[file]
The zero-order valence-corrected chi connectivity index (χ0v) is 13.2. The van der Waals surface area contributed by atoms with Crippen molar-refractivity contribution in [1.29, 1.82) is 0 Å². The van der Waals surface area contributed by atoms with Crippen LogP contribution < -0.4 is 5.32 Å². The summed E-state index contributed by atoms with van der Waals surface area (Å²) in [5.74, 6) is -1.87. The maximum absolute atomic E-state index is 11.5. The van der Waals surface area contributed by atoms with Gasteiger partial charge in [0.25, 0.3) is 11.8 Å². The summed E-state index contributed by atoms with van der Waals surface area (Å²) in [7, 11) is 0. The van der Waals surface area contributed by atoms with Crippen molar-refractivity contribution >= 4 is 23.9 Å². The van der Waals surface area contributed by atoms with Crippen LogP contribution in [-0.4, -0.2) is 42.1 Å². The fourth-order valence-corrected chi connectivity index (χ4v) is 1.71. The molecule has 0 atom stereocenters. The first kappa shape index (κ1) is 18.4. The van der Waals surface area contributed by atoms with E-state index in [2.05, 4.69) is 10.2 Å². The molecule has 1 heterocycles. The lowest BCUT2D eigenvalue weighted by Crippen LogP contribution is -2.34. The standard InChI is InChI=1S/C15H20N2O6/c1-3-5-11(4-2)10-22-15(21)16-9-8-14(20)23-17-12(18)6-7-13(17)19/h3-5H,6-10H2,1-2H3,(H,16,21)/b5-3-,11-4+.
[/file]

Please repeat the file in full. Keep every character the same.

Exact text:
The zero-order valence-corrected chi connectivity index (χ0v) is 13.2. The van der Waals surface area contributed by atoms with Crippen molar-refractivity contribution in [1.29, 1.82) is 0 Å². The van der Waals surface area contributed by atoms with Crippen LogP contribution < -0.4 is 5.32 Å². The summed E-state index contributed by atoms with van der Waals surface area (Å²) in [5.74, 6) is -1.87. The maximum absolute atomic E-state index is 11.5. The van der Waals surface area contributed by atoms with Gasteiger partial charge in [0.25, 0.3) is 11.8 Å². The summed E-state index contributed by atoms with van der Waals surface area (Å²) in [7, 11) is 0. The van der Waals surface area contributed by atoms with Crippen molar-refractivity contribution >= 4 is 23.9 Å². The van der Waals surface area contributed by atoms with Crippen LogP contribution in [-0.4, -0.2) is 42.1 Å². The fourth-order valence-corrected chi connectivity index (χ4v) is 1.71. The molecule has 0 atom stereocenters. The first kappa shape index (κ1) is 18.4. The van der Waals surface area contributed by atoms with E-state index in [2.05, 4.69) is 10.2 Å². The molecule has 1 heterocycles. The lowest BCUT2D eigenvalue weighted by Crippen LogP contribution is -2.34. The standard InChI is InChI=1S/C15H20N2O6/c1-3-5-11(4-2)10-22-15(21)16-9-8-14(20)23-17-12(18)6-7-13(17)19/h3-5H,6-10H2,1-2H3,(H,16,21)/b5-3-,11-4+.